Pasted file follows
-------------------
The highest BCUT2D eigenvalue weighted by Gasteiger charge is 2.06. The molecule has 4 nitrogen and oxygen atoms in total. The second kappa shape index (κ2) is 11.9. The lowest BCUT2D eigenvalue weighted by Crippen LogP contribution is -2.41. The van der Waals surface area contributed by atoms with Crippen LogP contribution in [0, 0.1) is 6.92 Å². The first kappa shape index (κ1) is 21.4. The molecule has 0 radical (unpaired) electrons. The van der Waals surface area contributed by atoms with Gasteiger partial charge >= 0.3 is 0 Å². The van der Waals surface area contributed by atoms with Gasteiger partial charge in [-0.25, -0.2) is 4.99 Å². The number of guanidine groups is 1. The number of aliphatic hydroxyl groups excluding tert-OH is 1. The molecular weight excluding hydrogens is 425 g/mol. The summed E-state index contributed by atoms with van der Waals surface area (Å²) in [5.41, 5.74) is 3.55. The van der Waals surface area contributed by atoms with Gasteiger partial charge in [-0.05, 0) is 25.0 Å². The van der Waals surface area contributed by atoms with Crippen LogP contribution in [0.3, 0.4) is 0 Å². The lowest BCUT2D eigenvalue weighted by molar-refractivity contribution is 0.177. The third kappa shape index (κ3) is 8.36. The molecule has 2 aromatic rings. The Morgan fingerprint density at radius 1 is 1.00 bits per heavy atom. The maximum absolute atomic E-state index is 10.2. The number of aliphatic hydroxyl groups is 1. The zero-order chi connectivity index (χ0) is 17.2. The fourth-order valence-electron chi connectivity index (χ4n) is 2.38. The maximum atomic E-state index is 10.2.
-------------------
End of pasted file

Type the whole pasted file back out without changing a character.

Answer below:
The highest BCUT2D eigenvalue weighted by Gasteiger charge is 2.06. The molecule has 4 nitrogen and oxygen atoms in total. The second kappa shape index (κ2) is 11.9. The lowest BCUT2D eigenvalue weighted by Crippen LogP contribution is -2.41. The van der Waals surface area contributed by atoms with Crippen LogP contribution in [0, 0.1) is 6.92 Å². The first kappa shape index (κ1) is 21.4. The molecule has 0 radical (unpaired) electrons. The van der Waals surface area contributed by atoms with Gasteiger partial charge >= 0.3 is 0 Å². The van der Waals surface area contributed by atoms with Gasteiger partial charge in [-0.25, -0.2) is 4.99 Å². The number of guanidine groups is 1. The number of aliphatic hydroxyl groups excluding tert-OH is 1. The molecular weight excluding hydrogens is 425 g/mol. The summed E-state index contributed by atoms with van der Waals surface area (Å²) in [5.41, 5.74) is 3.55. The van der Waals surface area contributed by atoms with Gasteiger partial charge in [-0.05, 0) is 25.0 Å². The van der Waals surface area contributed by atoms with Crippen LogP contribution in [0.3, 0.4) is 0 Å². The lowest BCUT2D eigenvalue weighted by molar-refractivity contribution is 0.177. The third kappa shape index (κ3) is 8.36. The molecule has 2 aromatic rings. The Morgan fingerprint density at radius 1 is 1.00 bits per heavy atom. The maximum absolute atomic E-state index is 10.2. The number of aliphatic hydroxyl groups is 1. The zero-order chi connectivity index (χ0) is 17.2. The fourth-order valence-electron chi connectivity index (χ4n) is 2.38. The maximum atomic E-state index is 10.2.